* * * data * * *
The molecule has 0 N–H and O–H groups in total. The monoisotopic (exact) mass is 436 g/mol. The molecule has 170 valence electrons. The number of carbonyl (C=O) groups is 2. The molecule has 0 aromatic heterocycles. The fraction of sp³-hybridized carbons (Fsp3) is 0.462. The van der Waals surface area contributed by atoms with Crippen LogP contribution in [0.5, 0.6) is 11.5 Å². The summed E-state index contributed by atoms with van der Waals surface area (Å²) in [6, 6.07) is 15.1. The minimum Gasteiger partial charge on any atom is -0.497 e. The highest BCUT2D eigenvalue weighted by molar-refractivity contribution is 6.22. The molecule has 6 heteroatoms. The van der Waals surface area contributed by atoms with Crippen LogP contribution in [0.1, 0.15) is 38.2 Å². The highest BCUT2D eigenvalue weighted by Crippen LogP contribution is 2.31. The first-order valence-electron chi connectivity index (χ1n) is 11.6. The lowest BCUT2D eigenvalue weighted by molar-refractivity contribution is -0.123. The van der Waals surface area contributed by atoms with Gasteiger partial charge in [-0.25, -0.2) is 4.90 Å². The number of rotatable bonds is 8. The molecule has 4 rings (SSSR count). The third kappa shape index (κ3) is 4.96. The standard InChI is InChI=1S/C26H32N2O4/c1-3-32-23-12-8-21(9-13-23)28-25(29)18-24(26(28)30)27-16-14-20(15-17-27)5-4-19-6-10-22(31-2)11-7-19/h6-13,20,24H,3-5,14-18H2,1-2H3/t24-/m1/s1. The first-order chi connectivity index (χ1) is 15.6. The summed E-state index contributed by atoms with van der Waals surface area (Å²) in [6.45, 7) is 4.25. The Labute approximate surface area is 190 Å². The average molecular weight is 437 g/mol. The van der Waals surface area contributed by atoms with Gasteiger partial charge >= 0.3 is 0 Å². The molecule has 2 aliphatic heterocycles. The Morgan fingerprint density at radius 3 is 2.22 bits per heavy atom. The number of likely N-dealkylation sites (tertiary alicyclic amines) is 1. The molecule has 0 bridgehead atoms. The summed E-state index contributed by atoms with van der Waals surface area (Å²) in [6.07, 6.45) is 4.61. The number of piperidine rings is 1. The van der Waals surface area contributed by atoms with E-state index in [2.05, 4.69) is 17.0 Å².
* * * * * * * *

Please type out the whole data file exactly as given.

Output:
The molecule has 0 N–H and O–H groups in total. The monoisotopic (exact) mass is 436 g/mol. The molecule has 170 valence electrons. The number of carbonyl (C=O) groups is 2. The molecule has 0 aromatic heterocycles. The fraction of sp³-hybridized carbons (Fsp3) is 0.462. The van der Waals surface area contributed by atoms with Crippen LogP contribution in [0.5, 0.6) is 11.5 Å². The summed E-state index contributed by atoms with van der Waals surface area (Å²) in [6, 6.07) is 15.1. The minimum Gasteiger partial charge on any atom is -0.497 e. The highest BCUT2D eigenvalue weighted by molar-refractivity contribution is 6.22. The molecule has 6 heteroatoms. The van der Waals surface area contributed by atoms with Crippen LogP contribution in [0.1, 0.15) is 38.2 Å². The highest BCUT2D eigenvalue weighted by Crippen LogP contribution is 2.31. The first-order valence-electron chi connectivity index (χ1n) is 11.6. The lowest BCUT2D eigenvalue weighted by molar-refractivity contribution is -0.123. The van der Waals surface area contributed by atoms with Gasteiger partial charge in [-0.25, -0.2) is 4.90 Å². The number of rotatable bonds is 8. The molecule has 4 rings (SSSR count). The third kappa shape index (κ3) is 4.96. The standard InChI is InChI=1S/C26H32N2O4/c1-3-32-23-12-8-21(9-13-23)28-25(29)18-24(26(28)30)27-16-14-20(15-17-27)5-4-19-6-10-22(31-2)11-7-19/h6-13,20,24H,3-5,14-18H2,1-2H3/t24-/m1/s1. The first-order chi connectivity index (χ1) is 15.6. The summed E-state index contributed by atoms with van der Waals surface area (Å²) in [6.45, 7) is 4.25. The Labute approximate surface area is 190 Å². The average molecular weight is 437 g/mol. The van der Waals surface area contributed by atoms with Gasteiger partial charge >= 0.3 is 0 Å². The molecule has 2 aliphatic heterocycles. The Morgan fingerprint density at radius 3 is 2.22 bits per heavy atom. The number of likely N-dealkylation sites (tertiary alicyclic amines) is 1. The molecule has 0 bridgehead atoms. The summed E-state index contributed by atoms with van der Waals surface area (Å²) in [6.07, 6.45) is 4.61. The number of piperidine rings is 1. The van der Waals surface area contributed by atoms with E-state index in [2.05, 4.69) is 17.0 Å².